First Church was once more in the news when Harry Emerson Fosdick, a central figure in the “Fundamentalist-Modernist Controversy” of the time, filled the position of “preaching minister” in the newly consolidated church. In giving him the pulpit, it was again endorsing a position that looked to the future and not the past. Fosdick’s sermons packed the church from 1919 until 1924, when conservative elements in the national church forced him to leave.

First Church has continued to support progressive causes. In the nineteen thirties it endorsed the ordination of women. It was a pioneer in pre-school education in the fifties and then in the education of mentally ill children. In the sixties its pastors supported the election of the first Black moderator of the national church’s General Assembly. In the nineties it led in the struggle to include all, regardless of sexual orientation, in every level of church responsibility.

The hope that First Church would no longer need to follow the population in its migration through the city has been realized. First Church still stands in the spot where it came to rest in the mid-nineteenth century, a fixed point in the Greenwich Village neighborhood that has changed and then changed again. When the mayor closed the city below Fourteenth Street after the attacks on the World Trade Center on September 11, 2001, its location made it a refuge for those in need of comfort. Its pastor, Jon Walton, opened its doors to all who came looking for reassurance.

The doors remain open and welcome to all. First Church on Fifth Avenue is a visible marker of an institution whose reputation for progressive thought and action continues, as it has for three hundred years, to the present.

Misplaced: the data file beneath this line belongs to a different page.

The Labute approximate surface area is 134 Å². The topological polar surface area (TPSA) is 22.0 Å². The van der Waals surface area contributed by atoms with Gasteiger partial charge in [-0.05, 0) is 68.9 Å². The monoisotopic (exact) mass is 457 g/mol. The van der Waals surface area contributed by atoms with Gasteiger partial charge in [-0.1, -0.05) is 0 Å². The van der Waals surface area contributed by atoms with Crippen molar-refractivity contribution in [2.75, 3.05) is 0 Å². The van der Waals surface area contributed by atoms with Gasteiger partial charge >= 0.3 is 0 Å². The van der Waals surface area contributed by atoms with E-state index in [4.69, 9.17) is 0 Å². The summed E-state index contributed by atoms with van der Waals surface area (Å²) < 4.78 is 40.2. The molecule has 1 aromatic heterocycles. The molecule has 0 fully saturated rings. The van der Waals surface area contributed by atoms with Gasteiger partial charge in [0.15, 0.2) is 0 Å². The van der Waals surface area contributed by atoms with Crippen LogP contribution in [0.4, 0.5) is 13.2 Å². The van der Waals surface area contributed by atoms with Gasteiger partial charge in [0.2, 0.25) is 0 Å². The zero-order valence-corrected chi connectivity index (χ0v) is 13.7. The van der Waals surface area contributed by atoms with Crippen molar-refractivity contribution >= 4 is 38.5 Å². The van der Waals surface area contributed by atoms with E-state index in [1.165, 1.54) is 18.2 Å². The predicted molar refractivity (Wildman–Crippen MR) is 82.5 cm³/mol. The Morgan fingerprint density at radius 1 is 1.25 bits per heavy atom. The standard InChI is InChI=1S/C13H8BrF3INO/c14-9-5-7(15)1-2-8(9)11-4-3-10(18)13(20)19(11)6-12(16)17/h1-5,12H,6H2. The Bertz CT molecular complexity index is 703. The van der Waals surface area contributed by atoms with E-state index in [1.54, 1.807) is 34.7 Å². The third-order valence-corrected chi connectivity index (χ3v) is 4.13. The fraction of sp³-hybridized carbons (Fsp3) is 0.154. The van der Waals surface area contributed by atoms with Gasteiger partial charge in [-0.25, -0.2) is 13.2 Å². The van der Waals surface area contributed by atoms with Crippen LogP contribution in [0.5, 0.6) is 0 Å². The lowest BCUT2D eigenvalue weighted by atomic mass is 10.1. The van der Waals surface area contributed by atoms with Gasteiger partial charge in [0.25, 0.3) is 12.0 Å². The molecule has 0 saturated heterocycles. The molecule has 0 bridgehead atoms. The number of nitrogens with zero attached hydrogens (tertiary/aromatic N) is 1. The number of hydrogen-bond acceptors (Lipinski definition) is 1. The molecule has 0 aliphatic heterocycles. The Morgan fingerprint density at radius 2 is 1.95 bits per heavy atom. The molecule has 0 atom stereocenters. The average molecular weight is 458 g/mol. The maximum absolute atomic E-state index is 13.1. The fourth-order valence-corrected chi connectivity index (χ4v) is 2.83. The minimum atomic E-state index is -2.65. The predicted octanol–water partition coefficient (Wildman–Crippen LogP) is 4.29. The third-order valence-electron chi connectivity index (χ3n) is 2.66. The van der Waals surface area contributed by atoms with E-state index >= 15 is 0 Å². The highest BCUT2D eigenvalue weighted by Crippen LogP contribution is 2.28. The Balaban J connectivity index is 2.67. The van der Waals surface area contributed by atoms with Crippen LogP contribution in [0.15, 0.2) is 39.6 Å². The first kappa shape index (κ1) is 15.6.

DELVE DEEPER INTO OUR HISTORY AND HERITAGE

Read A City Church: The First Presbyterian Church in the City of New York by Dorothy Fowler and Donna Hurley. This second edition published to coincide with First Presbyterian’s 300-year anniversary chronicles the church and city’s evolution from 1716 through 2016 reconstructing the past of an historic city church and recounting its ministry and mission in a changing world.

Learn more about the church’s origins and development, key church events and milestones, including decisions that have changed the direction of the church, transitions in programs and leadership, and the periods of change and renewal that have enabled it to prosper for over three centuries.

The book incorporates material from church archives and interviews with key figures. Historic photos and color illustrations of the church’s more recent history are spread throughout the book. To order a copy, please call the church office at 212.675.6150.